When I was a kid, some of the adults had received a Jewish day school education up until eighth grade and taught by Orthodox teachers (and how that was defined, I'm not sure).
But back in the Fifties, the education and methodology were often tepid, depending.
Yet my parents’ entire generation of non-Orthodox Jews were left with the impression that’s all there was to Torah-observance and, with a few exceptions, refuse to delve any deeper until this very day.
Some of the elderly men had attended cheder in Europe until the age of 12-14, spoke Yiddish, and had grown up going through the motions of Torah observance. I didn't get their humor or their Yiddishisms, yet I liked them very much.
But again, their impression of Torah Judaism was superficial. For them, Conservative Judaism offered them the best of both worlds—or so they thought.
They were a warm and rollicking little group, but as they aged even more and their children assimilated, they grew embittered and haggard. When I first started coming closer to Judaism, one elderly man used to approach me every time he saw me and beg me to marry his son.
“I’ll buy you a house—a nice one!” he said. “A nice house in a good neighborhood!”
I laughingly rejected his offer.
Each time, he grew increasingly agitated and upped his offer. “I’ll leave you a million dollars. A million dollars! I promise—I’ll write it in my will with lawyers and everything! I’ll prove it to you. I promise. And with me, a promise is a promise!”
I remember the last time he approached me.
When I turned down his offer for the final time, he shot me a look of disgust and flapped his hand at me. “You kids today,” he said. “You have no appreciation for the value of money and property! Look at what I’m offering you. How can you say no?”
Strangely, I wasn’t offended.
I think because underneath his disgust lay some very legitimate Jewish grief and frustration. He wasn’t disgusted by my priorities; he was disgusted by his own that led him into the desperate situation he now found himself.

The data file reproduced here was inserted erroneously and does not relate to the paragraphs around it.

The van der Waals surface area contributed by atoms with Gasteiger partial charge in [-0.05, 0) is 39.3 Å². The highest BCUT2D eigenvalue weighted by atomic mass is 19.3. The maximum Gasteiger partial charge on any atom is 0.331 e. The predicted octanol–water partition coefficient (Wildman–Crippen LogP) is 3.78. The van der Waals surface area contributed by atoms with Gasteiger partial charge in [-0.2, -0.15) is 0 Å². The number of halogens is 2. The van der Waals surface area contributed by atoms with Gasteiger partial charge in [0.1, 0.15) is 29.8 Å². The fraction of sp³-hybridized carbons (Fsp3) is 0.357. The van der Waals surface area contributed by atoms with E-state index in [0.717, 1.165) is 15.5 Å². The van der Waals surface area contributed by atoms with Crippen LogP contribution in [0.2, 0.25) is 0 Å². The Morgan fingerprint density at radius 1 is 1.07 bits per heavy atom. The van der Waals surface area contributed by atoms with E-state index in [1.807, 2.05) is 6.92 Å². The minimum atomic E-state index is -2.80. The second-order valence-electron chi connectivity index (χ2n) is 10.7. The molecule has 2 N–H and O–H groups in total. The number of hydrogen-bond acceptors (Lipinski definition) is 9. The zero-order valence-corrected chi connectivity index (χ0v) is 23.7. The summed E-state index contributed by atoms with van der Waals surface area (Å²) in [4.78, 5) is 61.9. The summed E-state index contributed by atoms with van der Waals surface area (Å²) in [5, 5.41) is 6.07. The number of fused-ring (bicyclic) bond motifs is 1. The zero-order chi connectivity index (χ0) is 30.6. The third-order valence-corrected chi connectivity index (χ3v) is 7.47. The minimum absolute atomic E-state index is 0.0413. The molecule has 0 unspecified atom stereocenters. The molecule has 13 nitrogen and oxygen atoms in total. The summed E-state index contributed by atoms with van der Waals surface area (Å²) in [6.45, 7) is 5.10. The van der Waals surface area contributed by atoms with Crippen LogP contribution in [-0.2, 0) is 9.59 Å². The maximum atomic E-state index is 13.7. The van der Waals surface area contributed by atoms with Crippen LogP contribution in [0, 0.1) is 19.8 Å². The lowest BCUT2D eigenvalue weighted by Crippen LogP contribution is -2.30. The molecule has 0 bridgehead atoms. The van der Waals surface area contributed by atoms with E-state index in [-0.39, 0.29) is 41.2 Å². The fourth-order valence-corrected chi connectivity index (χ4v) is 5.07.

But to my teenage self, it seemed like a scene out of Fiddler on the Roof that should be acted out by people with funny names I’d never heard anywhere else, like Tzeitel and Mottel.
I deeply regret that I was insensitive enough to laugh when the man was clearly in pain. But the whole idea of matchmaking and promising material rewards—buying your child a spouse, in a sense—seemed outlandish and comedic to me.
And I also couldn’t imagine that his son would want me under such conditions—not to mention that his son was around thirty, which seemed middle-aged and gross to my teenage mind.
Anyway, the whole idea seemed embarrassing.
So despite the anguish etched in his wrinkled face, I was convinced he was joking.
In a world of breezy intermarriages, drive-thru “conversions,” and people who only kept the mitzvot they found personally meaningful (and even then, not the whole mitzvah; only the parts of it they found meaningful and convenient).
It never occurred to me that a Jew could care that deeply about preserving his Jewish continuity.
But the whole time, they’re sinking lower and lower into the quicksand of anti-Torah ideas—and they drag a lot of innocent people down with them.
The Conservative movement is also the most responsible for the phenomenon of non-Jews who, sincerely thinking they’re Jewish, declare themselves Jewish and even insist on marrying Jews and participating in minyanim and Jewish activities, with real Jews none the wiser.
And while the Reform movement offers "conversions," it’s the Conservative movement that insists on illegitimate conversions, considering all the offspring of marriage with such a female "convert" as Jewish, when basic halachah proves they are not.
I remember one such family.